A New Mersenne Prime Discovery
Written by Sue Gee
Saturday, 29 December 2018

The 51st Mersenne Prime was discovered on December 7, 2018, less than a year after the previous one was found on December 26, 2017. The new prime number, known as M82589933, has a value of 2^82,589,933-1. It has 24,862,048 digits, more than one and a half million more than its predecessor.

When he reported on the discovery of M77232917, see Largest Prime Now Has Over 23 Million Digits, almost a year ago Mike James provided a good explanation of both prime numbers and Mersenne primes and why they are important. He also noted with regard to large prime numbers:

There are no practical uses for Mersenne primes or primes of such size. They are too big for cryptography and most of the work in number theory about them doesn't require actual examples of numeric values.

Not having any practical use doesn't stop people hunting for Mersenne primes and, like the previous one, the new one comes from GIMPS, the Great Internet Mersenne Prime Search, which provides free software to thousands of volunteers who are engaged in the search.

In its press release for M82589933 GIMPS gave details of the volunteer responsible for the latest find, who wins \$3,000 for its discovery:

Patrick Laroche is a 35 year old I.T. professional living in Ocala, Florida. For many years, Patrick had used GIMPS software as a free "stress test" for his computer builds. Recently, he started prime hunting on his media server to "give back" to the project. After less than 4 months and on just his fourth try, he discovered the new prime number. By way of comparison, some GIMPS participants have searched for more than 20 years with tens of thousands of attempts but no success. Thus proving that even the "little guy" can compete against those with lots of computing resources.

The press release also states:

GIMPS has also been extremely lucky over the last 15 years. This is GIMPS' 12th prime discovery between 220000000-1 and 285000000-1, triple the expected number of new primes. One reason to search for new primes is to match actual results with expected results. This anomaly is not necessarily evidence that existing theories on the distribution of Mersenne primes is incorrect. However, if the trend continues it may be worth further investigation.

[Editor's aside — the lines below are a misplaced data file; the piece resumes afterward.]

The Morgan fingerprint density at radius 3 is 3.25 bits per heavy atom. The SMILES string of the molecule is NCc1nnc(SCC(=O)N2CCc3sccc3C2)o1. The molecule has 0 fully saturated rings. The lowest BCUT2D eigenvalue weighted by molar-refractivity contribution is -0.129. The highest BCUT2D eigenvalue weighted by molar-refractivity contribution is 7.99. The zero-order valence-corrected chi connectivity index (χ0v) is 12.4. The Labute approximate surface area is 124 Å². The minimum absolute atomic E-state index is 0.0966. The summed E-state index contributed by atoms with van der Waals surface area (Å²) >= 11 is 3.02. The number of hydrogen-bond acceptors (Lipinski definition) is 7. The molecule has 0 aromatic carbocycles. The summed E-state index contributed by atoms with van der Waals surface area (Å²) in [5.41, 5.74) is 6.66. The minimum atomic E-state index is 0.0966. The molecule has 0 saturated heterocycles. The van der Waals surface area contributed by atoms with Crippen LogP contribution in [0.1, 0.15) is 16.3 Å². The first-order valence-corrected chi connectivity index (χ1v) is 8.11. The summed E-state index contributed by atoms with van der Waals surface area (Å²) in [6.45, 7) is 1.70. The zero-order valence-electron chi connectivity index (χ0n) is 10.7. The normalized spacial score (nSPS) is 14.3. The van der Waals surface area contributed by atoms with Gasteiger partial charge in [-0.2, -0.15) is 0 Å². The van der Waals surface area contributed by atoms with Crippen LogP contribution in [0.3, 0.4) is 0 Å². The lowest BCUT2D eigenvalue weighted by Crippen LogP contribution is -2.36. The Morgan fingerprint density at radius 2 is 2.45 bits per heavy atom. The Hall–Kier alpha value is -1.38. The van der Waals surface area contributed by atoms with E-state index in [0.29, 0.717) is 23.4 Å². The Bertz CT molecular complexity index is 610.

Once a Mersenne prime (named for Marin Mersenne the French monk who studied them 250 years ago) has been identified it has to be proved and verified. Although verification is a much quicker process it is still time- (compute time-) consuming.

According to the GIMPS press release, the primality proof took twelve days of non-stop computing on a machine with an Intel i5-4590T CPU. To prove there were no errors in the prime discovery process, the new prime was independently verified using three different programs on three different hardware configurations.

• Andreas Höglund verified it using CUDALucas running on a NVidia V100 GPU in 21 hours.
• Andreas Höglund also verified it using Mlucas running on 16 cores of an Amazon AWS instance in 72 hours.
• Aaron Blosser also verified it using Prime95 on an Intel 7700K processor in 6 days, 8 hours.

GIMPS' next major goal is to win the \$150,000 award administered by the Electronic Frontier Foundation offered for finding a 100 million digit prime number.

Will this happen within the next 12 months?

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